It can be quite hard to find a digicam for low-light settings if you are not going for DSLR. I was looking into pocket digis last summer and Sony V3 was a decent bang for the buck, although it can't use a decent flash except the very limited Sony's own flash unit. If you want the best 'compact', it's probaby Sony F828 which has a good lense and good ISO settings, but if you are going to drop 800 bucks for a camera, you might as well go DSLR.

    I believe you can get 2nd hand DSLR's for quite decent price nowadays, for example last summer I bought a Nikon D70 - in practice same as the D70s - in very good shape with a small new Sigma tele lens for 600 euros - not bad on this side of the pond, and a Canon 300D would had been less than 500. Dropping 200 for a decent flash unit and another 200 for a fast ~1.4/50mm lense will get a decent, versatile rig for 1000 eur.

    You could start without a flash, so it wouldn't be too hard on your wallet, and you'd get full manual controls AND much more usable high ISO settings.

    Of course, a DSLR doesn't fit into your pocket, so you have to think if you want to take pictures where ever you go, or in special situations where you can have your bag with you. Then again, you can't take the DSLR to many gigs without a special photo licence, so for shooting big name gigs you want to have a good pocket camera.

    But, in the end, unless it's a special something you are going to use it, a DSLR is going to be more versatile and produce better pics.
  6. LajoieT

    LajoieT I won't let your shadow be my shade...

    Oct 7, 2003
    Western Massachusetts
    Yea, What Burk said!!!

    The Nikon D-50 is a great inexpensive jump into the DSLR realm (I've been a Nikon only shooter for 20+ years, Cannon makes great stuff, but I've never used it for more than a half hour at a time, so I can give no recommendations on them.

    The $1k is going to be a problem tho...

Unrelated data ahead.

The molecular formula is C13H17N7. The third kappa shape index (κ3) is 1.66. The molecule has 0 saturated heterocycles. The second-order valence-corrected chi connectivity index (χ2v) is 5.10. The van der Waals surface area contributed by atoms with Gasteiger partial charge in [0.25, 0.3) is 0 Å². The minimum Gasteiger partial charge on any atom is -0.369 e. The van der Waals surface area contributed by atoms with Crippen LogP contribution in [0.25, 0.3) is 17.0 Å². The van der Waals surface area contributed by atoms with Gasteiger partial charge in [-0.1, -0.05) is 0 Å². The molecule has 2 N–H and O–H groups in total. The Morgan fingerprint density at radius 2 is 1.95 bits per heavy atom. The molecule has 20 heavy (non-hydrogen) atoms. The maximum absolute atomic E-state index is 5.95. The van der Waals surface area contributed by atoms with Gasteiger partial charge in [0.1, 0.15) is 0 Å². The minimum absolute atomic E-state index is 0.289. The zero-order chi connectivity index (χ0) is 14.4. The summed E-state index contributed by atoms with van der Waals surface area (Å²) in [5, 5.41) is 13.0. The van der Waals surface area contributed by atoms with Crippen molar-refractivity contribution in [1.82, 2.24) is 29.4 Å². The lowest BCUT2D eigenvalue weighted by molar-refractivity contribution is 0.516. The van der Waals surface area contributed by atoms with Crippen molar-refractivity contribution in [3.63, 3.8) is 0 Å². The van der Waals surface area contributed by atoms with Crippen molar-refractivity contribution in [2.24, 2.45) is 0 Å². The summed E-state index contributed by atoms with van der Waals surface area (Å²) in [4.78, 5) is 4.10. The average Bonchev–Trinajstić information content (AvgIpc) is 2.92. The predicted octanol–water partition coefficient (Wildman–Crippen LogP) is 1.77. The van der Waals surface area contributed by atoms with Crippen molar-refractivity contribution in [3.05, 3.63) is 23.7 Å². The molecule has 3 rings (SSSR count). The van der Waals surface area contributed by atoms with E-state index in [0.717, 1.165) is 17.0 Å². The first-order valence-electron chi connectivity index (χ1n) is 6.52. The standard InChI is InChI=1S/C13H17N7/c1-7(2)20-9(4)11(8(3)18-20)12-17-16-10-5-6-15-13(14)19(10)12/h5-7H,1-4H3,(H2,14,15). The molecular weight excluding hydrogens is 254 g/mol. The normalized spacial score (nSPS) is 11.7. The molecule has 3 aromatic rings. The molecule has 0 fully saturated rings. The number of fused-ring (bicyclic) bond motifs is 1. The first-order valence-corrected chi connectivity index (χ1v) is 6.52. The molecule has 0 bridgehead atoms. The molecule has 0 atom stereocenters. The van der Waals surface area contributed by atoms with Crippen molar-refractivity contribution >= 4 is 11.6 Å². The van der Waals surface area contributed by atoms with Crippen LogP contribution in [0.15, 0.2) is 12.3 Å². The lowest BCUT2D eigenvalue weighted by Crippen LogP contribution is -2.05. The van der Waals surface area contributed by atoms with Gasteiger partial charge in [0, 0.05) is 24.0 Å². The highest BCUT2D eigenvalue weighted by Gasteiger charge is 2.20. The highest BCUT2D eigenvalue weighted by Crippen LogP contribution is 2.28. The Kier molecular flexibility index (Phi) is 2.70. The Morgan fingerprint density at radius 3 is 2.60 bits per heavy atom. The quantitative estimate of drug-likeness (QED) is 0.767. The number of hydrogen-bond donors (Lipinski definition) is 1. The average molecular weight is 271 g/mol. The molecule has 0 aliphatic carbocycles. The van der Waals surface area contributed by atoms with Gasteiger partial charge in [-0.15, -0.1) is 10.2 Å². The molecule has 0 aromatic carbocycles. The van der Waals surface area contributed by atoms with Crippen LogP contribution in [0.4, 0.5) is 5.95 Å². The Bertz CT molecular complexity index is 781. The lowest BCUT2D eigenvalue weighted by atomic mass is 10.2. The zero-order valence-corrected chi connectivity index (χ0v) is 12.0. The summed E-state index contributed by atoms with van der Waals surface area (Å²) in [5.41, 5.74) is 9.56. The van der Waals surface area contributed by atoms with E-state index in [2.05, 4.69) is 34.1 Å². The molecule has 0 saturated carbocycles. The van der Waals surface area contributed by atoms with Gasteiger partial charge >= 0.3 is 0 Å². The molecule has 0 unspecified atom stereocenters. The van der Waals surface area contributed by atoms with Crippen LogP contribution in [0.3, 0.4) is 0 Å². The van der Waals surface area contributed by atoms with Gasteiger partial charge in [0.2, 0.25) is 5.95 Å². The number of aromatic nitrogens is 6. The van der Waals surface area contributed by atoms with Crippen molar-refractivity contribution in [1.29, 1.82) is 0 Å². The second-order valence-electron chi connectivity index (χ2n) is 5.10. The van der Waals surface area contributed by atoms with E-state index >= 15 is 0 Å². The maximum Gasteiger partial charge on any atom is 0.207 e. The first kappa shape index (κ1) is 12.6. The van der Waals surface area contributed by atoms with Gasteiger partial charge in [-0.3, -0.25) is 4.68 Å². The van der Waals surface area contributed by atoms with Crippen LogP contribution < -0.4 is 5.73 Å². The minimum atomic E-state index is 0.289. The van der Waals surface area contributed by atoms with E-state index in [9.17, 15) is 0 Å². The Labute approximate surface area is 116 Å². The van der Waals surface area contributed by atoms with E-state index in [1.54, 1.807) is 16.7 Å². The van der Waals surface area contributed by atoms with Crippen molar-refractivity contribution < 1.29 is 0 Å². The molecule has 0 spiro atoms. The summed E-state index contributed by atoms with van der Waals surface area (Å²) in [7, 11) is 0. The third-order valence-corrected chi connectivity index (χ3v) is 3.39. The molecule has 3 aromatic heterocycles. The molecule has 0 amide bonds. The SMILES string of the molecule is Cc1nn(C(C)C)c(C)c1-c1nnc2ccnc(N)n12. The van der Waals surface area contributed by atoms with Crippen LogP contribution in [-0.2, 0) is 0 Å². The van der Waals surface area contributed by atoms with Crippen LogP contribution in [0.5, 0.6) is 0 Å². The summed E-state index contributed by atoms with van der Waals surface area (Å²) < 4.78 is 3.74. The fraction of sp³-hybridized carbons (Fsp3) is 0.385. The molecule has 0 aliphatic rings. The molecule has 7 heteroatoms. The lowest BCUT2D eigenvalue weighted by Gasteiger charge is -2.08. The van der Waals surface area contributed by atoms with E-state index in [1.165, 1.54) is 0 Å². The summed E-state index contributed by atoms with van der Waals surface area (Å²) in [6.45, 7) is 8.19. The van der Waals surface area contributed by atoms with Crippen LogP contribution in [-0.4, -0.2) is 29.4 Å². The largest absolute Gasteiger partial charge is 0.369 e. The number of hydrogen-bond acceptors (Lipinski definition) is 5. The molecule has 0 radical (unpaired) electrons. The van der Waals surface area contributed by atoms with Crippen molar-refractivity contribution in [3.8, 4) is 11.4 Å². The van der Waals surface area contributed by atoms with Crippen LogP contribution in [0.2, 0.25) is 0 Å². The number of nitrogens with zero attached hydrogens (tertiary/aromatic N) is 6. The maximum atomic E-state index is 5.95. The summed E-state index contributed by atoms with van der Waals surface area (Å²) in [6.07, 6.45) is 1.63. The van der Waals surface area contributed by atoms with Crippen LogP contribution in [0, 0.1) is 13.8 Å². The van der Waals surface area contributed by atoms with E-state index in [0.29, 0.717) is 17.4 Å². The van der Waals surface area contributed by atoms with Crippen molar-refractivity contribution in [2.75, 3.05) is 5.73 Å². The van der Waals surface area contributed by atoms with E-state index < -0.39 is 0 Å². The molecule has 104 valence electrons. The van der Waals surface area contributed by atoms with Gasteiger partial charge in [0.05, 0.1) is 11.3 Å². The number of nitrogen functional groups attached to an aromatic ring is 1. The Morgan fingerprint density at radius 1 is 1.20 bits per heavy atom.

I haven't kept up on recent prices, but IIRC:

    D-50 $700 or so
    SB-600 flash $190 or SB-800 $320
    Nikon 24-120 Vibration-Reduction Lens $500 (GREAT lens, and yes, VR is helpfull, To me at least...)
    Cards and accessories around $100

    So you're looking at around $1500 for the basic setup minimum, but you will have a Digital camera that works and feels just like your film camera.

    BTW, here are some shots I took of Stew when the BOG came through last winter, Shot with the D-70, but we hadn't gotten the new lenses yet, so these were shot with a variety including the 17-35mm f2.8, 35-70mm f2.8, and 105mm f2.8. IMO these are great lenses, but the 24-120 holds it's own against them, encompases them all (except the lower range of the 17-35mm, but that was a $2k lens, and I now also have a 12-24mm f4 that is DAMN cool...), and has VR to boot:
  7. Check out the Fuji F10. Read the user comments on this camera here:

    It's great at low-light photography. I'm not so sure about the sports shots, but from the time you half-press the shutter (pre-focus) to full press seems to be < .01 second. Check out the shots by the user "hppicckcy".

    Also, there's a post from a user from his kid's soccer game:

    Other than this camera for low-light shots, the only other alternative seems to be dlsr. There's more of these type of camera coming along soon, though esp. by Fuji.

    Best regards!
  8. I would say Panasonic DMC-FZ5!
    It's a very good camera, you have 12x zoom, 5.3 megapixel, image stabilisator for the zoom, and you can take quality shots everywhere....

    Between 400$ and 500$ and you have a very very good camera!
    One of the most underrated IMO!

  9. Ívar Þórólfsson

    Ívar Þórólfsson Mmmmmm... Supporting Member

    Apr 9, 2001
    Kopavogur, Iceland
    Well, if he primarily wants to use it for sports+low light, then I don´t think this camera will suit him.

    On that link is a timing table which you can see the "shutter lag".

    Half press lag is at least 0.7 secs with nine point auto focus, then you add 0.1 for half to full press lag. That's 0.8secs, which is not bad if you have already anticipated where the action will be.

    But the lag when you press the button fully is at least 1 second. A lot can happen in that time but it sure is better though then the 2-3 secs you were talking about.

    The bottom line is that if you need near instantenous response then you have to get a dslr.

    The cameras that you can choose from within your budget are the Canon 300d, Canon 350d, Nikon 70d and maybe the Nikon 70ds.

    But there is one extremely importang thing that I can´t stress enough!

    When and if you go to Dslr, do not choose the camera depending on the current specs of this and that body.
    DLSR bodies come and go so you should always select what brand you want from the lenses.

    Decide which is more important, wide angle or telephoto.
    In general Nikon lenses have slight advantage in wide angle and Canon have a slight advantage in telephoto.

    I personally own the Canon 300d and I like it alot!

    If you have any more Q's Dave then just ask away!

    I also recommend that you take a look at if you haven´t already.